The truth is that there isn’t really much standardization of titles across agencies. Frankly, even within some agencies the titles aren’t well-aligned with responsibilities (or compensation).
My advice when it comes to titles generally is to focus on making them work for your own firm. Use titles that clearly delineate different responsibilities and come with designated salary bands. Be able to show team members a clear career progression available to them, and use the salary bands to enforce equitable compensation decisions.
When it comes to advertising externally for open jobs, titles are trickier because of the lack of standardization. An account coordinator in one agency may have minimal responsibilities and low pay whereas they might have a much stronger role and higher comp in another.
The title matters because it what gets someone to click on your job listing, but make sure that the description itself is as accurate as possible and conveys the level of responsibility (and pay) associated with it. That will help you weed out bad fits before either you or they waste any time.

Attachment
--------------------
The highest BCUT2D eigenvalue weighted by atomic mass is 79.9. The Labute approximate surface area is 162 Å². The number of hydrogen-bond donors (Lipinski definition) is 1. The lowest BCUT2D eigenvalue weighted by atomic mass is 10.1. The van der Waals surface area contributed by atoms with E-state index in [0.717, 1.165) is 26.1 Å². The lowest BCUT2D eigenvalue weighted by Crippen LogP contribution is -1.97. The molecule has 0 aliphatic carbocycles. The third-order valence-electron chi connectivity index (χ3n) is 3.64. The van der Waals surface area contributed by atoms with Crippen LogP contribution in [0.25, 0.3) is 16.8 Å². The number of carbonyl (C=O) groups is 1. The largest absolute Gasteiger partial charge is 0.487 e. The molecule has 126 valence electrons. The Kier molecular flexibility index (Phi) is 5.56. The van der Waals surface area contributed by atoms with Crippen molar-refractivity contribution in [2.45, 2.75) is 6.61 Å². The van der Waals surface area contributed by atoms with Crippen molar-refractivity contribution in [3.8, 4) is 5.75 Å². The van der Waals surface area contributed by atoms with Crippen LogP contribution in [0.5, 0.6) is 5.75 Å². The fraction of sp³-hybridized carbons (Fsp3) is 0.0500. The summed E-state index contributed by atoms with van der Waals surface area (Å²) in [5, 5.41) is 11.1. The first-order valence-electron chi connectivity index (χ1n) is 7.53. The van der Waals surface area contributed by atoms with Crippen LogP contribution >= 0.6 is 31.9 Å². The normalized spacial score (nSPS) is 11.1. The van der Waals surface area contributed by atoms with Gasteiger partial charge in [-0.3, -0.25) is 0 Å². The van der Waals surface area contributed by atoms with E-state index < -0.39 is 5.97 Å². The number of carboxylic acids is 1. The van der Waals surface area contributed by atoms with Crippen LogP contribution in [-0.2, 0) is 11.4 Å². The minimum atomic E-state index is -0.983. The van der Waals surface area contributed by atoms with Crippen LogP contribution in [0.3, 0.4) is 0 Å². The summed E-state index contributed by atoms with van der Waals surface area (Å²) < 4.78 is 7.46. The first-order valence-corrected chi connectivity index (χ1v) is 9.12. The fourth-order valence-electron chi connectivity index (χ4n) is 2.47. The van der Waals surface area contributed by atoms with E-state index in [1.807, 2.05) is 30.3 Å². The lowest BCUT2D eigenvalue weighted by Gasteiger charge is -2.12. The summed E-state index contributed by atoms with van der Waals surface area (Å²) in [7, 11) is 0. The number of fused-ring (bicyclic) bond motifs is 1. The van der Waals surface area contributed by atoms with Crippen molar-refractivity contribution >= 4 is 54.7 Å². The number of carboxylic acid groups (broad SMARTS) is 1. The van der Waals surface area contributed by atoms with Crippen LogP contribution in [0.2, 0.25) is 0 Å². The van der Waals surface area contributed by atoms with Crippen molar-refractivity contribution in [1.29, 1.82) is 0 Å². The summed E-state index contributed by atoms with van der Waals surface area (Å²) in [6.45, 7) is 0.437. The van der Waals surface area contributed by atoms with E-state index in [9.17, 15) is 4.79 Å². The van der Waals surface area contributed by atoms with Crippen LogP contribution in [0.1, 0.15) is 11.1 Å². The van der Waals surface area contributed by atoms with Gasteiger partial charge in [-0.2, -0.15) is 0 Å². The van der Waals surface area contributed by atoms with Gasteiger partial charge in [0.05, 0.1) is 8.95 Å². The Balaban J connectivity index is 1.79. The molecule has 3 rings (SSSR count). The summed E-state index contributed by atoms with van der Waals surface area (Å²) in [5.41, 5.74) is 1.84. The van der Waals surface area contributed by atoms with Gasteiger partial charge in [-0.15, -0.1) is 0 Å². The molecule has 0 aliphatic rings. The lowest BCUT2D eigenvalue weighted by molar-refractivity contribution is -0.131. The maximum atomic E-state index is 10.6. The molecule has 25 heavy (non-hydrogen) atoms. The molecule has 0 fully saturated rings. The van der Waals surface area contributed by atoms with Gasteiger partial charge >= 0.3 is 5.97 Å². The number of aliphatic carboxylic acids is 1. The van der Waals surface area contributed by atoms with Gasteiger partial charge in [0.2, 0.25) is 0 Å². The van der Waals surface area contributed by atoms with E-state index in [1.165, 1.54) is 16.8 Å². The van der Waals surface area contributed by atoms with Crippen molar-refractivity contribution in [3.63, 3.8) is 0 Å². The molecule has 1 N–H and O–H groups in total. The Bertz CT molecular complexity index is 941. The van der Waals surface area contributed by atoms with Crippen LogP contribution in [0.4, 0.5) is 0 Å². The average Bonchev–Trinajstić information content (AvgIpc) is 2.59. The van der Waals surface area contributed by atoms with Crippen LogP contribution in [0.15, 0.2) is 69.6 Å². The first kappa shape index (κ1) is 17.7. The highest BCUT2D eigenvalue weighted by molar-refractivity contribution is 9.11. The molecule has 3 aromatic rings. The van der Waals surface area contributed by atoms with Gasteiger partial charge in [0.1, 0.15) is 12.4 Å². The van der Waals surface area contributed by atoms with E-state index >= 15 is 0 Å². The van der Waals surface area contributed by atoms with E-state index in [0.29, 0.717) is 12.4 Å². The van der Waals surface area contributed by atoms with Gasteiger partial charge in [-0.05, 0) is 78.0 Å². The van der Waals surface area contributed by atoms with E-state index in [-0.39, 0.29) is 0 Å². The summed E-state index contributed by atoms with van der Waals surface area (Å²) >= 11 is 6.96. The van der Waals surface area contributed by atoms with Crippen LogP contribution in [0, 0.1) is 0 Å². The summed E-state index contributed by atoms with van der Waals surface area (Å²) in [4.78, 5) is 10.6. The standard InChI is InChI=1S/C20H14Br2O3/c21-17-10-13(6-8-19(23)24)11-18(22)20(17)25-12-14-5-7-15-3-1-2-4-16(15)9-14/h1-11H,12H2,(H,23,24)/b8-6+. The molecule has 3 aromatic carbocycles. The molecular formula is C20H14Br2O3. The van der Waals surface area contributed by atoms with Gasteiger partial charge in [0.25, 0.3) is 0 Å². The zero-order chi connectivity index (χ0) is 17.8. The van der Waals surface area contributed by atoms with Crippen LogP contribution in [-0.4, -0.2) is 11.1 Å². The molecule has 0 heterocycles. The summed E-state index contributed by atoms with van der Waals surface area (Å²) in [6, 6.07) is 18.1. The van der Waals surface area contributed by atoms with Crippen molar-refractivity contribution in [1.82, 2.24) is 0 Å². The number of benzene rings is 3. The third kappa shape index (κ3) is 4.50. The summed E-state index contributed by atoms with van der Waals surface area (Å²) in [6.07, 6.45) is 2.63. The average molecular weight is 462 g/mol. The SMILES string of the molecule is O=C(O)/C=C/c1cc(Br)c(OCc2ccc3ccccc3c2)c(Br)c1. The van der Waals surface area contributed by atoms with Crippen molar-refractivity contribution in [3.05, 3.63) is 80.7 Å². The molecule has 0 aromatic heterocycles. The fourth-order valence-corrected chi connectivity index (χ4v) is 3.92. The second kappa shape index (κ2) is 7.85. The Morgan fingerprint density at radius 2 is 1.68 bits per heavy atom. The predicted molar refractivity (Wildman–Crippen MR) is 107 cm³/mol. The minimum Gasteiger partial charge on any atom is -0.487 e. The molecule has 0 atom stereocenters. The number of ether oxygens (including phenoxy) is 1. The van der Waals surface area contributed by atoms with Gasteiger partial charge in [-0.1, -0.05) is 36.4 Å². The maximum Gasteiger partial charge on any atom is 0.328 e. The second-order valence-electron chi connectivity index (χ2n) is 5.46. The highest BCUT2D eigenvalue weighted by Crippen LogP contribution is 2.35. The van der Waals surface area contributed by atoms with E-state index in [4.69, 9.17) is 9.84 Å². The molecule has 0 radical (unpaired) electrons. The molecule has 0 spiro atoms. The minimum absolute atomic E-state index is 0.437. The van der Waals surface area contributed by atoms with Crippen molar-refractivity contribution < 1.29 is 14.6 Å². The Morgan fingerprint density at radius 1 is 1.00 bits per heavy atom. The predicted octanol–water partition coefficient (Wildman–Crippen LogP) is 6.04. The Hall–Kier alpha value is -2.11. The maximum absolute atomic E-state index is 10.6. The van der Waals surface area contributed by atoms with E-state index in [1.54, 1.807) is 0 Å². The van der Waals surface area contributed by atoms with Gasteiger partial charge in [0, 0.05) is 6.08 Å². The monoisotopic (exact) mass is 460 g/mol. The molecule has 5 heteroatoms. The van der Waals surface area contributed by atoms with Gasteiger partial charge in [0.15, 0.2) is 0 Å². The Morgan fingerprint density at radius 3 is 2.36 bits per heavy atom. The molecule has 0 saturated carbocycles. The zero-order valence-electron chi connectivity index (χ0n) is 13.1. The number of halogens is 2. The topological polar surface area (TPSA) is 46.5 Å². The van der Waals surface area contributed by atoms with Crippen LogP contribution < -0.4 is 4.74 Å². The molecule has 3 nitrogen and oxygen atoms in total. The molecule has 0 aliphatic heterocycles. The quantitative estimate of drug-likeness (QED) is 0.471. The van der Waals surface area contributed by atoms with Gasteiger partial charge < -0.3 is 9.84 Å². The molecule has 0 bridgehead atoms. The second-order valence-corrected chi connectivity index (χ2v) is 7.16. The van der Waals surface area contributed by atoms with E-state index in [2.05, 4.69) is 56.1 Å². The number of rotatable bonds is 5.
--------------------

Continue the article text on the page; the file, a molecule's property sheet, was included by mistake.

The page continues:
Sometimes it may help to place two job listings even if you are seeking just one new hire. Different titles can attract different candidates — and you may even vary the descriptions a little bit if you are able to comp at a higher rate for one role versus another if you find the right person.
Finally, be careful about title inflation. This can cause issues whether it is done with new hires or internal promotions. It makes scaling more difficult and can actually hurt the ability of one of your team members to advance their own careers if they got a title that was larger than their actual role.